I have about 10 years of experience working in the marketing/communications agency world. I make roughly around $82,000/yr living in California SF Bay Area. About a month ago I was let go. I definitely need to begin working again soon.

I've been offered a job at $68,000/yr. The role is more of a mid-level role 4-6 yrs of experience when usually I'm considered more of senior level with my experience. They do offer very good medical benefits probably worth about 7K a year as well as PTO, etc.

I've asked the hiring manager if there's any room to increase the salary to $75K but he said 68K is the most they can do. It is an up and coming agency, fairly new. They began in 2012 and have about 14 people on staff with about 10 contractors.

I'm unsure what to do. I need a job but it is way lower than what I'm used to with my experience level.

Any suggestions on how to deal with this? Example:

---Could I ask for a review after 6 months to renegotiate the salary? Although even then I doubt they would raise it anywhere near another 12K.

---Do I take it and in the meantime wait until something better comes along? Thanks for the feedback!

closed as off-topic by keshlam, Jim G., Justin Cave, gnat, Jan Doggen Nov 20 '14 at 8:59

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  • Can you live on $68k per year in San Francisco? – Jim G. Nov 19 '14 at 23:29
  • @JimG. Yes I can. – Zoey Nov 19 '14 at 23:34

My suggestion would be to take it though you may want to consider if the company would give you stock options or some other long-term incentive to stay with the company assuming that you can live on $68K salary which would be my main factor. Since the company is so young, you could also try to position this as a case where as the business does better, you may get more of a boost as you recognize the company may not be in a position to pay out bigger salaries at the moment.

Performance bonuses may be something else to explore here so that you can say, "If I do X% better, then the company would give me a bonus of $Y for doing such a great job," as that would be how I'd infer the thought you have of, "Well, I am worth more than what you are paying me," where I could question if the company has the money to spare to pay you so much at this point for the counter-argument to consider.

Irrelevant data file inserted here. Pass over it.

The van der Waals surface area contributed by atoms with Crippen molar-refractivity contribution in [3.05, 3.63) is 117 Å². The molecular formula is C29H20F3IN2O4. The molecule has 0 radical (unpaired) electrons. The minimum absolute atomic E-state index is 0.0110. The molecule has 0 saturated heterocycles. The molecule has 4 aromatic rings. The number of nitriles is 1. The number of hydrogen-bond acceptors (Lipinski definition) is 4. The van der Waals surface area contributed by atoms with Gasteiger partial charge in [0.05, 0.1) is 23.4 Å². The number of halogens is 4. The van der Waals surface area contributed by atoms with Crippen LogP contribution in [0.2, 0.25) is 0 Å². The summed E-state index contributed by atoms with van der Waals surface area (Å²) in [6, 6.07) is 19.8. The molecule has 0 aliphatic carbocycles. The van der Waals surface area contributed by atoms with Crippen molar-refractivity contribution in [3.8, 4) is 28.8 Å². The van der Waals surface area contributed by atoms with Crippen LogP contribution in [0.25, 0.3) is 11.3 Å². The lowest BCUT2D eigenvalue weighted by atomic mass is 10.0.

Most permanent positions I've seen in Canada and US over the years I've been employed had a probation period initially, so the key is to have them put in something in the performance review that could have an incentive bonus as the idea here is to demonstrate that you will bring extra value and thus the payoff in the end will be worthwhile. If your position were more tied to sales this would be similar to putting in a commission on the job in a sense. If the company is super small, then there likely isn't to be a big HR department and so the key is finding a way to have good relations with the upper management and show them why doing periodic reviews could be useful as well as providing incentives to employees in a sense. At least that would be my initial thought.

  • Thank you - Good points. I'm wondering how would I go about putting some type of performance bonus in the offer they give me? – Zoey Nov 19 '14 at 23:23
  • I can live on 68K, and I'd rather really like the company that I work for and the people that I work with versus it being only about the compensation. I have found that unless something is in writing that companies will put off reviews, bonuses, etc...wondering if there's any way to get a commitment. – Zoey Nov 19 '14 at 23:30
  • Okay this helps - I have a good idea on how to approach it now. Thank you! – Zoey Nov 19 '14 at 23:44
  • 1
    If you ask for a performance bonus or salary review after X months as part of the hiring process and they agree, then make sure it is in the offer letter in writing. – HLGEM Nov 20 '14 at 20:10

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